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Opinion: OREA’s solution addresses symptoms, not causes of unaffordability

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While the Ontario Real Estate Association’s proposal to end exclusionary zoning and create as-of-right zoning for alternative housing is a good first step in ending community and political NIMBYism towards affordable housing alternatives, these suggestions address symptoms, not causal factors of housing unaffordability.

Most of the housing-related legislation, initiatives, strategies and tactics passed in the last 40-plus years have focused on how to limit housing demand, or such programs inadvertently contribute to increasing demand, rather than increasing supply. Foreign tax on property purchases, barring foreign ownership for two or more years, taxing property “flippings” and other supposed affordable housing tactics are attacking symptoms, not causes and will all result in dire unintended consequences.

For example, while financial breaks for first-time homeowners may sound great, that incentive only increases the number of prospective buyers who are competing for the same diminishing housing inventory. Conversely, increasing the qualification bar for mortgages may have removed 200,000 Canadian families from the pool of competition but those same families didn’t move out of their rental properties, so the blockage at the top has a cascading effect of locking out new and low-income tenants from the low (“affordable”) end of the rental market.

There are a variety of other causal factors and significant challenges that impede, discourage or prevent the building of second suites, which are always rental units, and subdividing larger homes into smaller homes and rental units. These factors are spread across the three (or four) principal layers of government, which generally pay lip service to inter-governmental co-operation.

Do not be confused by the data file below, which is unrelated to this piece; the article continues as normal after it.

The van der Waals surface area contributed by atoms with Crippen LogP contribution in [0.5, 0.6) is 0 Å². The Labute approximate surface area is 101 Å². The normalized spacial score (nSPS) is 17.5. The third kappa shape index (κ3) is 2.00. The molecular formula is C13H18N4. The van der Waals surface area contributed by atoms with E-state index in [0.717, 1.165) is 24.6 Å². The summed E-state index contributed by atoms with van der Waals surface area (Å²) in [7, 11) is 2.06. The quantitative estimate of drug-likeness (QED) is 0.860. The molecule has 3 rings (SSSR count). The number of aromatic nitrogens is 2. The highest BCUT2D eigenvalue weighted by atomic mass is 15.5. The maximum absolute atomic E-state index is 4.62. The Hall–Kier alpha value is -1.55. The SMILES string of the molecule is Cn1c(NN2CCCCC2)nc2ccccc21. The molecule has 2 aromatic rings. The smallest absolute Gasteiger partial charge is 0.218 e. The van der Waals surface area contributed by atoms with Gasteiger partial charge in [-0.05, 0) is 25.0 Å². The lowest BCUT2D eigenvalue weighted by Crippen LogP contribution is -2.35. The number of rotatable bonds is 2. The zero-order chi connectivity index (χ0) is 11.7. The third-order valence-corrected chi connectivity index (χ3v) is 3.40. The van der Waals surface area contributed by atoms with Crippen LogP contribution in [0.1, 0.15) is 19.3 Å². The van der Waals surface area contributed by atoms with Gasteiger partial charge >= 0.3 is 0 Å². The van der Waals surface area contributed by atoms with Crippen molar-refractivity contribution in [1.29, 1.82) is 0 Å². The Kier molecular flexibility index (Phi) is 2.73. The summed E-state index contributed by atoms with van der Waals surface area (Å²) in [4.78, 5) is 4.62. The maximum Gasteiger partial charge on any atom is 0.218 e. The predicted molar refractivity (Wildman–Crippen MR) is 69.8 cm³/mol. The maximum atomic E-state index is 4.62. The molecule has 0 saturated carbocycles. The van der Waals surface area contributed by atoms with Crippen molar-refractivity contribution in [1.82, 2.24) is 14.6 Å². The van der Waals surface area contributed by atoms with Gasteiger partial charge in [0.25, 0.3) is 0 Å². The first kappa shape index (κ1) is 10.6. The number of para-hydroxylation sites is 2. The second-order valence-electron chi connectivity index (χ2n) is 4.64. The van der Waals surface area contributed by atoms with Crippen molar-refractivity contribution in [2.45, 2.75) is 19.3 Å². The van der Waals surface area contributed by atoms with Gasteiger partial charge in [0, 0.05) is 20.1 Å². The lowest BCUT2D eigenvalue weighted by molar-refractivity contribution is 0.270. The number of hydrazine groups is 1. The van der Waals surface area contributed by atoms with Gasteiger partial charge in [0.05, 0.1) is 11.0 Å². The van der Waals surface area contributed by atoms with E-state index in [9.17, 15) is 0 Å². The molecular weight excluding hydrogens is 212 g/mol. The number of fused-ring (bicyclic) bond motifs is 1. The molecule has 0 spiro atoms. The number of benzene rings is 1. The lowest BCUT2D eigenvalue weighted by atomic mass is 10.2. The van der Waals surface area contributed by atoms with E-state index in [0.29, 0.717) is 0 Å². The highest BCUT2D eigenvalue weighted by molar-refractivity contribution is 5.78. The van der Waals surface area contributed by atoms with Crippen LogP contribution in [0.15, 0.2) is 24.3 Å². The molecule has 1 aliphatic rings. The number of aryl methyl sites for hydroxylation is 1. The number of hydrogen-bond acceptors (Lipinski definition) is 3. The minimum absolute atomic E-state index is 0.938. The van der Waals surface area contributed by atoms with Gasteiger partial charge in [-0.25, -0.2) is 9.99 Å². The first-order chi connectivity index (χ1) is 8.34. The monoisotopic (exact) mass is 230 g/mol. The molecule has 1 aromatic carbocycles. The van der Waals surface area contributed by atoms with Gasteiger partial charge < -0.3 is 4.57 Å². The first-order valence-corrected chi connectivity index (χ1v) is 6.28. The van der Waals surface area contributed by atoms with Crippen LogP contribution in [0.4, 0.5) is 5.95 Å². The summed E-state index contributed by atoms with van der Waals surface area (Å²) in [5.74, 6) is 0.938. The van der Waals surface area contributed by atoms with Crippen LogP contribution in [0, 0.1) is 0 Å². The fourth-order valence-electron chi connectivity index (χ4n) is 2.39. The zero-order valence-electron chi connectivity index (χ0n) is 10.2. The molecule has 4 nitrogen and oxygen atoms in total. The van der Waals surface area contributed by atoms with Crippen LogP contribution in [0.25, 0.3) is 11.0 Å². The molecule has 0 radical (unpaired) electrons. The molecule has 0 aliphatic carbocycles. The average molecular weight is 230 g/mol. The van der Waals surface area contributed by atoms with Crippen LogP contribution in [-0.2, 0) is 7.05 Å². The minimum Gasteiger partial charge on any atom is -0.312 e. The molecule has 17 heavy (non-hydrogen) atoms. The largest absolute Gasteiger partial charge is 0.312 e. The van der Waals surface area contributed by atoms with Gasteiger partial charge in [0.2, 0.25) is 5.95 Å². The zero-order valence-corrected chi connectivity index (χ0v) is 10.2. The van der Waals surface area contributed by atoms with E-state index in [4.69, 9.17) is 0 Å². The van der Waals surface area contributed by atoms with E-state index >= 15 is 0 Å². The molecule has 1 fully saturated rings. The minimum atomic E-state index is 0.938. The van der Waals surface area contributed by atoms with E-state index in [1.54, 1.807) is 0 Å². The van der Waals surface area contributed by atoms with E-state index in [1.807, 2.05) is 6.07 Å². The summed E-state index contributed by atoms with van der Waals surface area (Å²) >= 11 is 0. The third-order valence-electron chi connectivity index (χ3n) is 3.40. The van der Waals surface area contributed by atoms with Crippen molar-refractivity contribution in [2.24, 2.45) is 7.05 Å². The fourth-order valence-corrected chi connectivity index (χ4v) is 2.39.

In Ontario, the Residential Tenancies Act (RTA) is brutal against landlords. Out of 46-plus potential breaches, 34 uniquely benefit tenants while one uniquely benefits the landlord. One breach benefits neither landlord nor tenant.

The Landlord and Tenant Board (LTB) is a disaster, so much so that a class action has been in discussion between the province and an organization representing small landlords. Multi-year above-guideline increase applications for recovery of capital cost investments discourage any rental property maintenance beyond minimum property standards. Rent control, despite its seeming benefit to tenants, actually is a significant career- and lifestyle-limiting factor in tenant personal growth. It also transfers the financial obligations and duties regarding municipal services from low rent-paying tenants to their market rent-paying peers.

Canada Revenue Agency policies significantly discourage housing investment, especially in the missing middle sector (as OREA noted, “condoscrapers” and single-family homes) because of passive versus active income, recoverable capital cost allowance, capital expense depreciation policies and much more.

Property insurance skyrocketed in 2020 with the Canadian insurance industry enjoying one of its most successful and profitable years in decades – during a global health pandemic. Those costs are passed on to tenants and homebuyers.

Utility rates have skyrocketed, especially electricity. Government and utility companies, which are often owned by municipalities, also pay only token gestures to alternative energy sources that could increase housing affordability. I installed solar panels and the government denied the HST rebate and the Greener Homes construction rebate.

In many Ontario municipalities, rental properties are taxed (property tax) between two and 2.5 times higher than single-family homes and condos. Renters carry more municipal services burden than single-family homeowners. Affordable housing is not possible until the affordable housing paradox is resolved. The higher the property tax, the lower the net operating income on which property tax is based. Therefore, raise property tax = lower property value (equity) = less funds for municipal services.